Cover V06, I07


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Hi Ralph,
This letter is in response to your editorial in the May 1997 issue. It is also a response to the issue itself, and the disturbing trend of your magazine.

For years, I have read your magazine with the feeling that it was the one place I could go to find serious writing on multi-platform Unix that was directed specifically at System Administrators. I never had to worry about seeing articles on Windows or Windows NT. That's what I wanted, and that's what I got. Pure Unix. Ever since you have taken over as editor, it seems that more and more coverage of NT has slipped into the pages of an otherwise excellent publication. Then I get the latest issue DEVOTED to NT, under the guise of "Integration." And what a sweet little editorial to start things off. I have no way of knowing how your other readers are responding to this, but I have no need for your condescending cuteness, nor your patronization, while trying to defend your addition of NT to the subject matter of your magazine. Specific passages that offended me are:

"...UNIX roots(pun intended)..."

"...(until they pry the man pages from my cold, dead fingers)."

"... occasional Redmond-chiding on the editorial side to remind our friends in the Northwest..."

"...(#include uncle_sam_pointing_finger.h)."

I found none of these comments even the slightest bit funny. It sounds like a very chummy, wink-wink, nudge-nudge attitude toward Microsoft. May I remind you that NT was a typical Bill Gates response to the success of Unix, and another example of Microsoft re-inventing the wheel and putting a new name on it. Every time I turn around, Microsoft and their vendors are trying to make NT more Unix-like, since it is lacking in the most basic features that make Unix so appealing. I remember when NT was touted as the "Unix-killer" before it was released. Fat chance.

I use NT at home and understand that it is a valuable tool, and I have no problem with it as an operating system. But if I want to read about NT, I'll buy another magazine. When I wanted to read about Unix, I used to buy Sys Admin. Not any more.

It's obvious to me that you want to "...keep [your] NT coverage on track..." but I refuse to be a willing participant. If Bill Gates has you in his back pocket, too bad for you. I won't support your actions. I've never before felt compelled to write a letter like this, or to cancel a subscription, but I guess there's a first time for everything.

By the way, the cover still says, "The Journal For UNIX Systems Administrators." You might want to consider changing that so you don't mislead people with false advertising.

Chris Medaglia, Pepperell, MA

Mr. Barker,
I am a 31-year-old LAN/WAN administrator. I pride myself in my multi-platform skills. DOS, 95, NT are all old hat to me. I depend on Sys Admin to help me improve my UNIX skills. I have been root on SCO, AIX, Linux, and FreeBSD.

I am very sad to see all the so-called UNIX mags continuing to put articles on basic NT stuff in their pages. I thought I could count on Sys Admin to leave that stuff to other magazines that have the audience AND the info. I get all of my technical magazines free except for BYTE and Sys Admin. I have decided not to renew BYTE because it is becoming too much like PC magazine. I hope that I will not have to abandon Sys Admin also.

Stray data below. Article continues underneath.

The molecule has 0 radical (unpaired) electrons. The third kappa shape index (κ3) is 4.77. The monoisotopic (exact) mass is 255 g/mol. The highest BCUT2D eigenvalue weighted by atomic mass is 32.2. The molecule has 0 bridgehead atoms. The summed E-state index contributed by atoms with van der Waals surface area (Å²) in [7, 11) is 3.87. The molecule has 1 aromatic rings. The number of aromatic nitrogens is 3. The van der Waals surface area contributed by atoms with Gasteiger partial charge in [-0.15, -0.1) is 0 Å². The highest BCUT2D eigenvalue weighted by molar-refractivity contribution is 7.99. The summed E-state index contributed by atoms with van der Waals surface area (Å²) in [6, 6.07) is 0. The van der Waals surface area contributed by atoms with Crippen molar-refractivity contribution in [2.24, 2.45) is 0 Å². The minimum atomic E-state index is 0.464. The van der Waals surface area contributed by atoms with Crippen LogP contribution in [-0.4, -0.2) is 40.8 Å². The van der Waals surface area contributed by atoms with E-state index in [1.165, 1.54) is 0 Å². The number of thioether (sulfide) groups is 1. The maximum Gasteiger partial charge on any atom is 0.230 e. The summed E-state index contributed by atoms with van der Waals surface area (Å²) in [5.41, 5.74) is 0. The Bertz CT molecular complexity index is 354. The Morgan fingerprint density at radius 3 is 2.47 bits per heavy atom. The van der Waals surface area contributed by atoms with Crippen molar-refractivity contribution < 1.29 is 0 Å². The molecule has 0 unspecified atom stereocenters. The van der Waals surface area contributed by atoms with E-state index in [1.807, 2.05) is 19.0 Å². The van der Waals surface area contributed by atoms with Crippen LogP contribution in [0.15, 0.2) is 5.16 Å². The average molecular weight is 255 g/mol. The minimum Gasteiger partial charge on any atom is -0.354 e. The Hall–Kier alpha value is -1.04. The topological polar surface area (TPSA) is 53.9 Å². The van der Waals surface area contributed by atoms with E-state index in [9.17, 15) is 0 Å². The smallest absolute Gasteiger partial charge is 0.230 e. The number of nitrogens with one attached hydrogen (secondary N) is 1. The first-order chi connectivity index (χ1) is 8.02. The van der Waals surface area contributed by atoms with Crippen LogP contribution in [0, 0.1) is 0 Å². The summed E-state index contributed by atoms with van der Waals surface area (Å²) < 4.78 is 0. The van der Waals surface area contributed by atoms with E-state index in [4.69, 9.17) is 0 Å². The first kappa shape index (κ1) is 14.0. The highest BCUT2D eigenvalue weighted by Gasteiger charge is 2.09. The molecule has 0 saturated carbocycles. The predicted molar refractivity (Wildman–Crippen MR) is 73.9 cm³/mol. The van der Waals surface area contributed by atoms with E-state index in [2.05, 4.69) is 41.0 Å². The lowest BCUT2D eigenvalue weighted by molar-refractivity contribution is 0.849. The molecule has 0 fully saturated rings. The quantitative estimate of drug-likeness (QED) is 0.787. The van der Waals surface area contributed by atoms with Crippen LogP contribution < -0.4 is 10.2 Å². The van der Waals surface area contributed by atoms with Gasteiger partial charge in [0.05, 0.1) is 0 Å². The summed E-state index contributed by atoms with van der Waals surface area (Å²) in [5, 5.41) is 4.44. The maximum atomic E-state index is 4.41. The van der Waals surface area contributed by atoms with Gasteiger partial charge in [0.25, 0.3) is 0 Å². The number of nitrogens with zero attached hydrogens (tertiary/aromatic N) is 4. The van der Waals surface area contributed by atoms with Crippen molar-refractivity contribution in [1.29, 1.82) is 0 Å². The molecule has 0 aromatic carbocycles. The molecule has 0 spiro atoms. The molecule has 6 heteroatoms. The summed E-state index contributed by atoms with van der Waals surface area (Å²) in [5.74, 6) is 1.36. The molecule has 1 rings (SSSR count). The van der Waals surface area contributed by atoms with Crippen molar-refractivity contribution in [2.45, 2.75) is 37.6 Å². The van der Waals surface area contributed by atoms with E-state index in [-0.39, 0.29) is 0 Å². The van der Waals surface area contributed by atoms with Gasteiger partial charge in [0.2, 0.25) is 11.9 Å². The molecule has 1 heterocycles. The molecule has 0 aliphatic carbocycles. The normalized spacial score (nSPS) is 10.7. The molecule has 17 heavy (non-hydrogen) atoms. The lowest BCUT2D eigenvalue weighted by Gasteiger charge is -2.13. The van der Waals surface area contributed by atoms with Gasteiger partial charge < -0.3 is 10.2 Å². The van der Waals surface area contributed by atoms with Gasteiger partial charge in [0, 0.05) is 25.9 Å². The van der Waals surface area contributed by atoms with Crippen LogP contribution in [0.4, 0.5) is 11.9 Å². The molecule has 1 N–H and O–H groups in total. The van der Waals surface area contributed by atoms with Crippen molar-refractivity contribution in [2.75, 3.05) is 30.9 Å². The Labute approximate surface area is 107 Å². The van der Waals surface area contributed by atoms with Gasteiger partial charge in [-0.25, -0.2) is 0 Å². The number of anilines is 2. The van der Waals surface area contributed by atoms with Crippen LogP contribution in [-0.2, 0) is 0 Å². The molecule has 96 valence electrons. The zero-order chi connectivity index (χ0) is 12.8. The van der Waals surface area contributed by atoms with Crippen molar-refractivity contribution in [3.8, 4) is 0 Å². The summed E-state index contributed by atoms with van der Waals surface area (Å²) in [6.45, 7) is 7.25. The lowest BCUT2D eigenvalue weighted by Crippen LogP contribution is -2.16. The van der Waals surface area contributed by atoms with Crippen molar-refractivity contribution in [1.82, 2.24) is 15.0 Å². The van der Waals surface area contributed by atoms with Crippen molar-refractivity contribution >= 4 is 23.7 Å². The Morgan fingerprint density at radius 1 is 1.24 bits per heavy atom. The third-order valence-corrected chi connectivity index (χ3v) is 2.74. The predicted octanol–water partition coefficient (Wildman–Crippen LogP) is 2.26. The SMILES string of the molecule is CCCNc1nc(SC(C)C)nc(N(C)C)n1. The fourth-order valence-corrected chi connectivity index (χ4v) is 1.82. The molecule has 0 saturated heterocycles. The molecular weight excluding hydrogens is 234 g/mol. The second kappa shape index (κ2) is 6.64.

I would rather see more UNIX articles for admins at all levels of experience. The Free UNIX world is more and more important, and I would like to see more on that subject. I would at least hope to see you, or somebody, really compare NT and UNIX. I use both, and know more about NT. They really cannot be compared. A few examples: DOS prompt? (vs. sh?), Drive letters on a server?, NTFS? (make sure you got a good old FAT boot partition), Security?, performance (put a heavy load on an NT server and when the cache runs out watch the performance plummet). Those are just the easy ones. Are you going to start dealing with the fifteen versions of exchange, ms mail, SMS, etc.? Before you commit to covering NT, give it some thought.

I would like to answer some of the questions you posed in your forum. At the last site I was responsible for, NT 3.51 was for file and print, and AIX 4.1 was for the business critical app. (My predecessor decided to put an NT machine instead of adding IBM's SAMBA equivalent to AIX.) I see NT replacing a lot of Netware and not much UNIX. Almost no NT desktops. I have to support all versions of DOS, Windows 3.x, Windows 95 (both versions), NT 3.51, and 4.0.

Thank you,
Aaron C. Springer

Thank you for writing to Sys Admin. We appreciate your frank remarks in response to our NT coverage in May and regret the loss of any subscriptions due to this facet of our editorial content.

Sys Admin's editorial content has always been, and will remain, reader driven. When sizeable numbers of our readers request coverage of integrating NT with their UNIX systems, we respond. Our most recent reader surveys have indicated that more than half of our readers are administering UNIX systems connected to NT networks. Our goal is to provide working UNIX sys admins with the information they need to do their jobs. When that job requires connections to other operating systems, such as NT, we consider those topics to be within our editorial purview. While personally we may lament the success of inferior technologies, ignoring the information needs of our readership would be doing them a grave disservice.

We hope that our continued coverage and focus on UNIX will help convince you that our commitment to UNIX is real. We also hope that you will find our coverage of NT, written by working UNIX sys admins, more insightful than the often over-enthusiastic presentation in other publications. If Sys Admin does not provide the balance, who will?

Ralph Barker, Senior Editor
Amber Ankerholz, Managing Editor
Edwin Rothrock, Publisher